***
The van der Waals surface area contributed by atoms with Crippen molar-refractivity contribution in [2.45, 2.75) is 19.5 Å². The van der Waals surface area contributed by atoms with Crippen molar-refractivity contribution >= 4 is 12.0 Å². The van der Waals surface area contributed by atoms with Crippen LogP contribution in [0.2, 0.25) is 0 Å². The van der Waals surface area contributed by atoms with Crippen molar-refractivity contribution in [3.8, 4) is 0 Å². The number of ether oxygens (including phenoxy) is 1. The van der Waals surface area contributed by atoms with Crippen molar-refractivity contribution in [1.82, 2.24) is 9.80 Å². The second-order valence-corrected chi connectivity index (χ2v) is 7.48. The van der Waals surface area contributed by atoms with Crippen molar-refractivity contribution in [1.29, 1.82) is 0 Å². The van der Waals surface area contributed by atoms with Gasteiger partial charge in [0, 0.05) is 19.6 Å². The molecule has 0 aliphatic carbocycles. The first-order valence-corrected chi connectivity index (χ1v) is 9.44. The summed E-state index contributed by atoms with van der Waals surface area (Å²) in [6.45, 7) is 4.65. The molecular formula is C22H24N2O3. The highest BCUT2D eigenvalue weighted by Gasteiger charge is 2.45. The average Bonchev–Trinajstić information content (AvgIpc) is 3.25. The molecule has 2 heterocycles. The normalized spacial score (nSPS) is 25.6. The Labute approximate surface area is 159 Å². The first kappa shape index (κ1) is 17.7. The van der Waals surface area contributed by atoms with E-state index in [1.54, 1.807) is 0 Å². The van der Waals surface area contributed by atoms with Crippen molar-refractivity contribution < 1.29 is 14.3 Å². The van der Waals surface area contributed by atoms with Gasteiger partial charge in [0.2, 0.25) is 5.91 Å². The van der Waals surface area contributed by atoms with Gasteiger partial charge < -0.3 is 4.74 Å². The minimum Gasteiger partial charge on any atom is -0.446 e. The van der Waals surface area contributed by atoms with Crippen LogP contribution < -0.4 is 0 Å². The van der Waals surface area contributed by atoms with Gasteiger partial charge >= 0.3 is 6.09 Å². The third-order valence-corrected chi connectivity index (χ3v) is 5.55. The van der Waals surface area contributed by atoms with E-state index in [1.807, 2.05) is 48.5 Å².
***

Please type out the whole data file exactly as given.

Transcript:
The van der Waals surface area contributed by atoms with Crippen molar-refractivity contribution in [2.45, 2.75) is 19.5 Å². The van der Waals surface area contributed by atoms with Crippen molar-refractivity contribution >= 4 is 12.0 Å². The van der Waals surface area contributed by atoms with Crippen LogP contribution in [0.2, 0.25) is 0 Å². The van der Waals surface area contributed by atoms with Crippen molar-refractivity contribution in [3.8, 4) is 0 Å². The number of ether oxygens (including phenoxy) is 1. The van der Waals surface area contributed by atoms with Crippen molar-refractivity contribution in [1.82, 2.24) is 9.80 Å². The second-order valence-corrected chi connectivity index (χ2v) is 7.48. The van der Waals surface area contributed by atoms with Crippen molar-refractivity contribution in [1.29, 1.82) is 0 Å². The van der Waals surface area contributed by atoms with Gasteiger partial charge in [0, 0.05) is 19.6 Å². The molecule has 0 aliphatic carbocycles. The first-order valence-corrected chi connectivity index (χ1v) is 9.44. The summed E-state index contributed by atoms with van der Waals surface area (Å²) in [6.45, 7) is 4.65. The molecular formula is C22H24N2O3. The highest BCUT2D eigenvalue weighted by Gasteiger charge is 2.45. The average Bonchev–Trinajstić information content (AvgIpc) is 3.25. The molecule has 2 heterocycles. The normalized spacial score (nSPS) is 25.6. The Labute approximate surface area is 159 Å². The first kappa shape index (κ1) is 17.7. The van der Waals surface area contributed by atoms with E-state index in [1.54, 1.807) is 0 Å². The van der Waals surface area contributed by atoms with Crippen molar-refractivity contribution < 1.29 is 14.3 Å². The van der Waals surface area contributed by atoms with Gasteiger partial charge in [0.2, 0.25) is 5.91 Å². The van der Waals surface area contributed by atoms with Gasteiger partial charge < -0.3 is 4.74 Å². The minimum Gasteiger partial charge on any atom is -0.446 e. The van der Waals surface area contributed by atoms with Crippen LogP contribution < -0.4 is 0 Å². The van der Waals surface area contributed by atoms with Gasteiger partial charge >= 0.3 is 6.09 Å². The third-order valence-corrected chi connectivity index (χ3v) is 5.55. The van der Waals surface area contributed by atoms with E-state index in [1.807, 2.05) is 48.5 Å².